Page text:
A 20-year-old man presented with a 3-year history of a painless right inguinoscrotal mass that had been gradually increasing in size for the past 3 years. Physical examination revealed a large, round, tough mass located between the right testicle and the inguinal region, separated from the testis and epididymis. The tumor had smooth surfaces and a limited capacity of mobility. The skin around the mass had a normal appearance and normal temperature but was adhered to the mass. The patient and his parents provided written informed consent prior to any treatment.
    A computed tomography (CT) scan revealed a 14.0 × 13.0 × 10.0 cm well-defined, non-uniform inguinoscrotal mass with mainly low density. The mass was moderately enhanced in a non-uniform pattern within which a large amount of tortuous vessels was observed. The testis was normal with a clear boundary to the mass, and no swollen bilateral inguinal or pelvic lymph nodes were observed (Figure 1).
    
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    Figure 1. Computed tomography of a 22-year-old man with a giant scrotal mass. Preoperative computed tomography of the abdomen demonstrates a giant (14.5 × 12.0 × 9.5 cm) solid mass in the right side of the scrotum without necrosis. Heterogeneous enhancement is seen during the arterial phase, and large amounts of tortuous vessels were observed.
    With the patient under general anesthesia, the huge mass was completely removed via a right inguinoscrotal approach with preservation of the testis (Figure 2). The tumor originated from the tunica vaginalis without infiltration to the testis or surrounding tissue. The postoperative pathological examination confirmed that the mass was a mesenchymal tumor with classic characteristics including fibroplasia, mucoid degeneration, small vascular hyalinization, clear boundaries, very few areas of localized tumor necrosis, no nuclear division, and no foci of hemorrhage (Figure 3). Immunohistochemical examination revealed the presence of numerous tumor markers, including CD99+, Bcl-2+, CD34+, and partial PGP9.5+ (Figure 4). The patient remained healthy and developed no local recurrence or metastasis during the 3-year follow-up period. He underwent regular ultrasound examinations each year after surgery.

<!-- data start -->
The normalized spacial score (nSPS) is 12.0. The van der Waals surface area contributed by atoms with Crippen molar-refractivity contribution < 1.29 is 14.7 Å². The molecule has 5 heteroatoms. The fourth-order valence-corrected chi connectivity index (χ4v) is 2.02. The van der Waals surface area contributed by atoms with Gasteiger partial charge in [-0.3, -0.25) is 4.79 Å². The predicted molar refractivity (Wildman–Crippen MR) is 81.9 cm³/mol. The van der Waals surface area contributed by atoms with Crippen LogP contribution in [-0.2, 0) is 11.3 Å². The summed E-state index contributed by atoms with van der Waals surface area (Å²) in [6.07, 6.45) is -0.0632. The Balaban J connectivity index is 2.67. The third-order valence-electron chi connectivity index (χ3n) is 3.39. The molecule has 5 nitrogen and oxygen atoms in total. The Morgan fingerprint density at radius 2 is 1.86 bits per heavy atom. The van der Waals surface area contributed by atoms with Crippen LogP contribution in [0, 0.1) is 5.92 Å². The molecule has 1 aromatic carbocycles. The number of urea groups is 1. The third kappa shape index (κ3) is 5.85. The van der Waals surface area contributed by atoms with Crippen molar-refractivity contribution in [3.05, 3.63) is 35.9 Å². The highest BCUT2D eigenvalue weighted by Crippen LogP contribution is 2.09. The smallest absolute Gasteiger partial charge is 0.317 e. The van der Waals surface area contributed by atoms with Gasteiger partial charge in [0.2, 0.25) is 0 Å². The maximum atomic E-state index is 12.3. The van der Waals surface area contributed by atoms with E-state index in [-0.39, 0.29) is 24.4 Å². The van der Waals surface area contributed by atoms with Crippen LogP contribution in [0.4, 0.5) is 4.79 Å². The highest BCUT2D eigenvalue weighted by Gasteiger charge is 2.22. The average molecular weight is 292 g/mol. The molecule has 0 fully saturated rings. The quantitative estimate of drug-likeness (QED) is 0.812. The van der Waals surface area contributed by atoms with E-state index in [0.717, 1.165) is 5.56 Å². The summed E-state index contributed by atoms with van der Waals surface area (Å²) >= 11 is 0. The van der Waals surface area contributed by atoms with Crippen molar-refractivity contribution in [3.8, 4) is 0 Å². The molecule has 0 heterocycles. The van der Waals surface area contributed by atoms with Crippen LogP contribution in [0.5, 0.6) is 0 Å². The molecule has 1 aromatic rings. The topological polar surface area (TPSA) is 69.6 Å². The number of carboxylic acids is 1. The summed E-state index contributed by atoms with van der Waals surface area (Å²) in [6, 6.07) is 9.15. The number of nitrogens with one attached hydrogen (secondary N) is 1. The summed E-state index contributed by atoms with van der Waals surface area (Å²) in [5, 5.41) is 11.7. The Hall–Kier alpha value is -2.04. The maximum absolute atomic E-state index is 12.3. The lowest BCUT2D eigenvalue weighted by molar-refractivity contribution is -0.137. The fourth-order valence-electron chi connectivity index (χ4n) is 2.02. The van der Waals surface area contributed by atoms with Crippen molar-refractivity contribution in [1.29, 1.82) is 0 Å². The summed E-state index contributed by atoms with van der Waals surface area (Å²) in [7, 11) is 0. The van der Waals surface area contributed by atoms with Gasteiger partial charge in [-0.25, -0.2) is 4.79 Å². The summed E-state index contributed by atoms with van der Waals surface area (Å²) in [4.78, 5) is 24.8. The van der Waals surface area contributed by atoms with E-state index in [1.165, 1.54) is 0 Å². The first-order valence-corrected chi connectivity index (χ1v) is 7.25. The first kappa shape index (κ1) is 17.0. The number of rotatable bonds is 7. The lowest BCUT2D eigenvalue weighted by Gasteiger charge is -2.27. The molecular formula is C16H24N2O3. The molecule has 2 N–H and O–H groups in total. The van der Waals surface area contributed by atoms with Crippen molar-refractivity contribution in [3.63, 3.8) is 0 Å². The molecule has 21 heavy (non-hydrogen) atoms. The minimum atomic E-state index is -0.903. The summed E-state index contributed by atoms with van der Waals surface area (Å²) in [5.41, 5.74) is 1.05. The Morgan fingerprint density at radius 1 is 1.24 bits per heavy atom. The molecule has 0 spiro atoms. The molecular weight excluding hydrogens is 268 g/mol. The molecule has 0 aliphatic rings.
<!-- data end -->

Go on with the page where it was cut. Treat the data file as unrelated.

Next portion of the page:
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    Figure 2. Gross appearance of the tumor during surgery. Large amounts of circuitous blood vessels are extensively distributed on the surface of the mass. The specimen measures 14.5 × 12.0 × 9.5 cm.
    
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    Figure 3. Pathologic examination of the lesion with hematoxylin–eosin staining reveals that the mass is a mesenchymal tumor with classic properties.